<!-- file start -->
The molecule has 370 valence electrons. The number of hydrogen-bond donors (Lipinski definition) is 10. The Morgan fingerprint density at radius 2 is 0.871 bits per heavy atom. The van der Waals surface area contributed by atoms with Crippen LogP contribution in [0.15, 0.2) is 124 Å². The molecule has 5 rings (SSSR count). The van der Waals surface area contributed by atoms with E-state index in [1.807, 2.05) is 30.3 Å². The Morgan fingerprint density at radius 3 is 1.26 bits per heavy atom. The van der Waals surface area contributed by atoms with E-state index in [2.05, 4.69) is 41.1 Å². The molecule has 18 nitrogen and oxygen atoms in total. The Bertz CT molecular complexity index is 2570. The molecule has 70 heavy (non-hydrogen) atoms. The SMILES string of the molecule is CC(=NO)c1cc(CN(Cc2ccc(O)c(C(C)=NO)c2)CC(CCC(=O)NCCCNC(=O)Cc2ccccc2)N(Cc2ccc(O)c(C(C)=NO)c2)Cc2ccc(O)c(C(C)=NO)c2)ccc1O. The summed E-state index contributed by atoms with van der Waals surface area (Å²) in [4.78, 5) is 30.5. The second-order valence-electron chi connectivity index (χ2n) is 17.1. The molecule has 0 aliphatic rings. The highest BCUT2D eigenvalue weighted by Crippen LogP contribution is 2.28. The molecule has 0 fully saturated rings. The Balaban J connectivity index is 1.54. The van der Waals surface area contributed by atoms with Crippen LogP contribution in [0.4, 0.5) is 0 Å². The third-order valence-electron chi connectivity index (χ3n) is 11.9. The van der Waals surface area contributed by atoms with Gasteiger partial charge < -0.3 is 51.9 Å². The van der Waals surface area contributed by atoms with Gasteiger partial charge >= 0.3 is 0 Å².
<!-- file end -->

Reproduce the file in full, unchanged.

The molecule has 370 valence electrons. The number of hydrogen-bond donors (Lipinski definition) is 10. The Morgan fingerprint density at radius 2 is 0.871 bits per heavy atom. The van der Waals surface area contributed by atoms with Crippen LogP contribution in [0.15, 0.2) is 124 Å². The molecule has 5 rings (SSSR count). The van der Waals surface area contributed by atoms with E-state index in [1.807, 2.05) is 30.3 Å². The Morgan fingerprint density at radius 3 is 1.26 bits per heavy atom. The van der Waals surface area contributed by atoms with E-state index in [2.05, 4.69) is 41.1 Å². The molecule has 18 nitrogen and oxygen atoms in total. The Bertz CT molecular complexity index is 2570. The molecule has 70 heavy (non-hydrogen) atoms. The SMILES string of the molecule is CC(=NO)c1cc(CN(Cc2ccc(O)c(C(C)=NO)c2)CC(CCC(=O)NCCCNC(=O)Cc2ccccc2)N(Cc2ccc(O)c(C(C)=NO)c2)Cc2ccc(O)c(C(C)=NO)c2)ccc1O. The summed E-state index contributed by atoms with van der Waals surface area (Å²) in [4.78, 5) is 30.5. The second-order valence-electron chi connectivity index (χ2n) is 17.1. The molecule has 0 aliphatic rings. The highest BCUT2D eigenvalue weighted by Crippen LogP contribution is 2.28. The molecule has 0 fully saturated rings. The Balaban J connectivity index is 1.54. The van der Waals surface area contributed by atoms with Crippen LogP contribution in [0.4, 0.5) is 0 Å². The third-order valence-electron chi connectivity index (χ3n) is 11.9. The van der Waals surface area contributed by atoms with Gasteiger partial charge < -0.3 is 51.9 Å². The van der Waals surface area contributed by atoms with Gasteiger partial charge >= 0.3 is 0 Å².